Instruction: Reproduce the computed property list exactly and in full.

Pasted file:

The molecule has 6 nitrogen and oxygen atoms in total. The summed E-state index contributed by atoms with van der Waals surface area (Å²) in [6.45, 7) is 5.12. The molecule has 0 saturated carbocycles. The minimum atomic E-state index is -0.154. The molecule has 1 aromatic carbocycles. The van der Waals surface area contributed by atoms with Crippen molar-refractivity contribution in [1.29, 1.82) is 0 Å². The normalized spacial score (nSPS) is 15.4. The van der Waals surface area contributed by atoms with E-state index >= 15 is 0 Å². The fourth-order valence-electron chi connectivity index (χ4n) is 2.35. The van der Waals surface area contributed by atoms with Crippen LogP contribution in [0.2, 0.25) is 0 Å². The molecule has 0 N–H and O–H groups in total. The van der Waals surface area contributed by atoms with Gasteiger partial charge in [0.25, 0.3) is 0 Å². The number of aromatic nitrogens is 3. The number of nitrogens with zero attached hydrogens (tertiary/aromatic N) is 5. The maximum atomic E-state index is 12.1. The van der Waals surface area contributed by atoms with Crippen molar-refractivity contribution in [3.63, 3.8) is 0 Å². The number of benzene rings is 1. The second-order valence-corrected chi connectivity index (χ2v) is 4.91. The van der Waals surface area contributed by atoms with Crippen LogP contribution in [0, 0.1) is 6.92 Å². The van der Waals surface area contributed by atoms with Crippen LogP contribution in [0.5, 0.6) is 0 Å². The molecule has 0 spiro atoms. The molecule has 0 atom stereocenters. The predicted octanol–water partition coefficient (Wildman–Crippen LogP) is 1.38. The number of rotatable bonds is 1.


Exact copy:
The molecule has 6 nitrogen and oxygen atoms in total. The summed E-state index contributed by atoms with van der Waals surface area (Å²) in [6.45, 7) is 5.12. The molecule has 0 saturated carbocycles. The minimum atomic E-state index is -0.154. The molecule has 1 aromatic carbocycles. The van der Waals surface area contributed by atoms with Crippen molar-refractivity contribution in [1.29, 1.82) is 0 Å². The normalized spacial score (nSPS) is 15.4. The van der Waals surface area contributed by atoms with E-state index >= 15 is 0 Å². The fourth-order valence-electron chi connectivity index (χ4n) is 2.35. The van der Waals surface area contributed by atoms with Crippen LogP contribution in [0.2, 0.25) is 0 Å². The molecule has 0 N–H and O–H groups in total. The van der Waals surface area contributed by atoms with Gasteiger partial charge in [0.25, 0.3) is 0 Å². The number of aromatic nitrogens is 3. The number of nitrogens with zero attached hydrogens (tertiary/aromatic N) is 5. The maximum atomic E-state index is 12.1. The van der Waals surface area contributed by atoms with Crippen molar-refractivity contribution in [3.63, 3.8) is 0 Å². The number of benzene rings is 1. The second-order valence-corrected chi connectivity index (χ2v) is 4.91. The van der Waals surface area contributed by atoms with Crippen LogP contribution in [0, 0.1) is 6.92 Å². The van der Waals surface area contributed by atoms with Crippen LogP contribution in [0.5, 0.6) is 0 Å². The molecule has 0 spiro atoms. The molecule has 0 atom stereocenters. The predicted octanol–water partition coefficient (Wildman–Crippen LogP) is 1.38. The number of rotatable bonds is 1.